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If you thought Detectors were bad, Fingerprint tiles are worse. When you enter a Fingerprint room, you trigger an alarm. For each and every time you enter. Guess these guys take security pretty seriously.

Thermo (Beginner: 2, Standard: 3)

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Thermo rooms, finally, aren’t so bad. If you end your actions in a Thermo room, you’ll trigger the alarm. Just be careful and don’t stop in one.

Computer (Beginner: 3, Standard: 3)

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There are three different computer rooms: Laser, Fingerprint, and Motion. Each allows you to spend an action to add a hack token (the purple skull and crossbones) to the tile (to a max of 6 hack tokens). If you were to trigger an alarm on a Laser, Fingerprint or Motion tile and you’ve added hack tokens to a Laser, Fingerprint, or Motion room (respectively), you can discard a hack token and prevent the alarm. Note that you can only discard a hack token for its corresponding alarm room (we made that mistake our first game). Also note that there are no Computer rooms for Detector or Thermo tiles, for some reason. You’re on your own for those.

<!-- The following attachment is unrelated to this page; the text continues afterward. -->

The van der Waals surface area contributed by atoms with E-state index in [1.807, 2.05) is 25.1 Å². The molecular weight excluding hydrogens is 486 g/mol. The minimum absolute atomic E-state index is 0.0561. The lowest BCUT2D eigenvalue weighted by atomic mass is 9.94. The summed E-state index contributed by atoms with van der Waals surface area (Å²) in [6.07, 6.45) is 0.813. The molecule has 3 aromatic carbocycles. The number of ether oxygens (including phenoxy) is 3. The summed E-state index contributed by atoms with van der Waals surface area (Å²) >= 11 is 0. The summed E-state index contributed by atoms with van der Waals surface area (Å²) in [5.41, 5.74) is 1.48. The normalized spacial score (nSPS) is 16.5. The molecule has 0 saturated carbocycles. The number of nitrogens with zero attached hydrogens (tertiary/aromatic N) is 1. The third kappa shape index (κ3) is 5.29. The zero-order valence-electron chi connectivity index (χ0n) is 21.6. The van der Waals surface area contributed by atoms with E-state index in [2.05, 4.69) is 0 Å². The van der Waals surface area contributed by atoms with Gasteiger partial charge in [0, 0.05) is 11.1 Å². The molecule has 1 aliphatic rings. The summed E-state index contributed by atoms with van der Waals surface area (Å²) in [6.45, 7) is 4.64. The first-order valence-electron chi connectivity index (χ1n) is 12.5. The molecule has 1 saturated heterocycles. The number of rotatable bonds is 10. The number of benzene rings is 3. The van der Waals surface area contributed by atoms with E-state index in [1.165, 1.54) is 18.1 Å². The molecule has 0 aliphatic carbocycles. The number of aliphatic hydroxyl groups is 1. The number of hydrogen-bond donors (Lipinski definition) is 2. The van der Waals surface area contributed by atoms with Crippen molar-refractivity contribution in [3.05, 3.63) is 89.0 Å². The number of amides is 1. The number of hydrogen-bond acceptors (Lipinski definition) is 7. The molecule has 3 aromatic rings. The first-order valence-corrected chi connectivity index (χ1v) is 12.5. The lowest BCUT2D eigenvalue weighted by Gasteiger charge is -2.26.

Keypad (Beginner: 2, Standard: 3)

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Keypads suck. You’re locked out and you have to try to guess the combination to get inside. You need to try to roll a 6, and each subsequent reroll on one turn lets you roll an additional die. So, for instance, your first try you roll 1 die, second you roll 2 dice, third you roll 3, and so on. However, this resets every turn. So if you don’t make it in one turn, you have to start back from 1 die. Bummer.

Deadbolt (Beginner: 2, Standard: 3)

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Deadbolts are literally the worst. Basically, if you don’t have someone inside, you have to force the door open every time, which is super time-consuming. If a Deadbolt room is not empty, it costs you three actions to enter. This also means if you’re not careful and you Move into an unrevealed room and it’s a Deadbolt, you might get stuck there. Note that if you don’t have three actions to spare you reveal the room and then just can’t enter it (essentially replacing that Move action with a Peek).

Foyer (Beginner: 2, Standard: 2)

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Foyers are strange. Since they’re very large and spacious, they offer great line-of-sight. Great for the guards, that is. If you’re standing in the Foyer (or moving through it) a guard can see you (and take a Stealth token) even from adjacent rooms, as long as there’s not a wall in the way. That means you should try to avoid moving through here and never hide here.

Atrium (Beginner: 0, Standard: 2)